New Dates Push Back Use of Zero

OXFORD, ENGLAND—The Guardian reports that new radiocarbon dates have been obtained for the Bakhshali manuscript, which was written in an ancient form of Sanskrit on 70 pieces of birch bark, by members of the Heritage Science team at the University of Oxford’s Bodleian Libraries. The text, discovered in 1881 in a village located in what is now Pakistan, is thought to have been a training manual complete with practice arithmetic problems for merchants trading on the Silk Road, and is known for its use of a dot to represent the concept of zero. The new dates indicate the oldest pieces of the Bakhshali manuscript date to the third or fourth century A.D., or about 500 years earlier than had been previously thought, based upon the style of writing and the content. The new dates make the Bakhshali manuscript the oldest-known record of the use of the zero symbol. For more on ancient writing, go to “London’s Earliest Writing.”

Hurricane Irma Uncovered Dugout Canoe

TALLAHASSEE, FLORIDA—Hurricane Irma revealed a dugout canoe that had been resting on the bottom of the Indian River, according to a report by Orlando News 6. Concerned citizen Randy Shots spotted the canoe among the storm debris and alerted officials at Florida’s Bureau of Archaeological Research, who will conserve the vessel. The cypress canoe weighs between 600 and 700 pounds. For more, go to “Florida History Springs Forth.”

Wednesday, September 13

Fighter Plane Test Model Found in Lake Ontario

TORONTO, CANADA—The Province reports that an Avro Arrow test model has been found at the bottom of Lake Ontario by a recovery group. As many as nine of the free-flight, one-eighth scale model planes are thought to rest in the lake. Now covered in zebra mussels, the plane was reportedly part of a secret program to develop a supersonic combat jet, which was abandoned by the Canadian government in 1959. The actual planes in the classified program are said to have been destroyed. Once the model has been brought to the surface, it will be stabilized and displayed at either the Canada Aviation Space Museum in Ottawa or the National Air Force Museum in Trenton. The recovery group will continue to search for the other test models. To read in-depth about underwater discoveries in the Great Lakes, go to “Shipwreck Alley.”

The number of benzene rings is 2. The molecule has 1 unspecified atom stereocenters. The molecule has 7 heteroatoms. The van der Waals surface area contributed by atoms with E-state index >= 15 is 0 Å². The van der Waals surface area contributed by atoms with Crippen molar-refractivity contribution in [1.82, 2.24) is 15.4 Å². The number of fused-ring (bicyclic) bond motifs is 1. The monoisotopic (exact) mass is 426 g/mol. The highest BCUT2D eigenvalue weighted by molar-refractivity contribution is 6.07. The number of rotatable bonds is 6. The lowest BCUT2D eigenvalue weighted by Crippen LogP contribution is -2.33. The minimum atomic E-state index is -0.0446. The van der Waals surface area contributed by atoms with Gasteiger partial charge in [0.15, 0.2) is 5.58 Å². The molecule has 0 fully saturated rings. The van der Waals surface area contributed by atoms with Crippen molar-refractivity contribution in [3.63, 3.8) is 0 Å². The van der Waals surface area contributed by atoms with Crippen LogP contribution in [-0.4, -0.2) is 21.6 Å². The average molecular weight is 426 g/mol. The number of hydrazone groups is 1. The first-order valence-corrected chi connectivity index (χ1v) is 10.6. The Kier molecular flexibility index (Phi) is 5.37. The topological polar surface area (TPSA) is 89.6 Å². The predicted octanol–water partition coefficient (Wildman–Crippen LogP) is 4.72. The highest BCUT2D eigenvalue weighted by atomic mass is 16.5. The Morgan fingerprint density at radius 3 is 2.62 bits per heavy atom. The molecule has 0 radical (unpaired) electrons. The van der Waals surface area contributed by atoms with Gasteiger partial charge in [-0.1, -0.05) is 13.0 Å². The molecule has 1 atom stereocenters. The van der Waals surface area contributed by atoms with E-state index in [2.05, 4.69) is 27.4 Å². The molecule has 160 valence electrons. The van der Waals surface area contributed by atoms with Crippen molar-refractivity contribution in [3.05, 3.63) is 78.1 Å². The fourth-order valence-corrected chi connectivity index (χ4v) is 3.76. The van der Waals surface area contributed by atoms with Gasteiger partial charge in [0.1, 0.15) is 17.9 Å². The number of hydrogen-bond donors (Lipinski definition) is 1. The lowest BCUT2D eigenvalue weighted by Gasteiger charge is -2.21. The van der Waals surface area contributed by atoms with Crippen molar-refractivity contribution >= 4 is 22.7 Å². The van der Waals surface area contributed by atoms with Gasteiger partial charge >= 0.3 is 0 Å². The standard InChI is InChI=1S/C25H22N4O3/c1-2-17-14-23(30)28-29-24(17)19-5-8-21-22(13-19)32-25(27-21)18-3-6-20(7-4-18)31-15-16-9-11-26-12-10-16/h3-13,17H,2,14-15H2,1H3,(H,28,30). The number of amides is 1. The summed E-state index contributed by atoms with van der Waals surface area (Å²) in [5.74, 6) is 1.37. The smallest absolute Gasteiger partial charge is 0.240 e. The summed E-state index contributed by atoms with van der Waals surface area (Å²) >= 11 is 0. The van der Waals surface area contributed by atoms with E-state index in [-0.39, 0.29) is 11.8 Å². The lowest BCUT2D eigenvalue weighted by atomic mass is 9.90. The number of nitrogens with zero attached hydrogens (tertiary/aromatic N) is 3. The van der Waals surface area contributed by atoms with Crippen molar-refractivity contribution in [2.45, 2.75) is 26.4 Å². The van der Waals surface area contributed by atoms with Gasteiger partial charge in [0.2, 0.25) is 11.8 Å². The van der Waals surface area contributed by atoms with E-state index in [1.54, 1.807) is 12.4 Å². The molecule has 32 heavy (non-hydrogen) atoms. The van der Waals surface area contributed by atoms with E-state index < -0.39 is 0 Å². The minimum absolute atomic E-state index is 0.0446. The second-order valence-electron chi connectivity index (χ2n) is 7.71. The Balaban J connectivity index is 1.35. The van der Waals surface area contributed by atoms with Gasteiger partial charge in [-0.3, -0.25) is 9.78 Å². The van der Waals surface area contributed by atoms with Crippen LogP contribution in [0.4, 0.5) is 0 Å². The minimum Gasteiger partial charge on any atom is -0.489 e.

Sacred Structures May Have Been Linked to Seismic Activity

PLYMOUTH, ENGLAND—Iain Stewart of the University of Plymouth suggests that ancient temples and other important structures in the Aegean region may have been built above fault lines in order to create a connection to the underworld, according to a report in The International Business Times. Mycenae, Ephesus, Cnidus, and Hierapolis were all built on fault lines, Stewart explained. And the temple of Apollo at Delphi, known for its oracle, was constructed over a spot thought to be the center of the world. Earthquakes produced the temple’s sacred spring, and intoxicating gases emanated from the fault line. The temple complex was rebuilt in the same location after it was destroyed by an earthquake in 373 B.C. To read more about archaeology in Greece, go to “Regime Change in Athens.”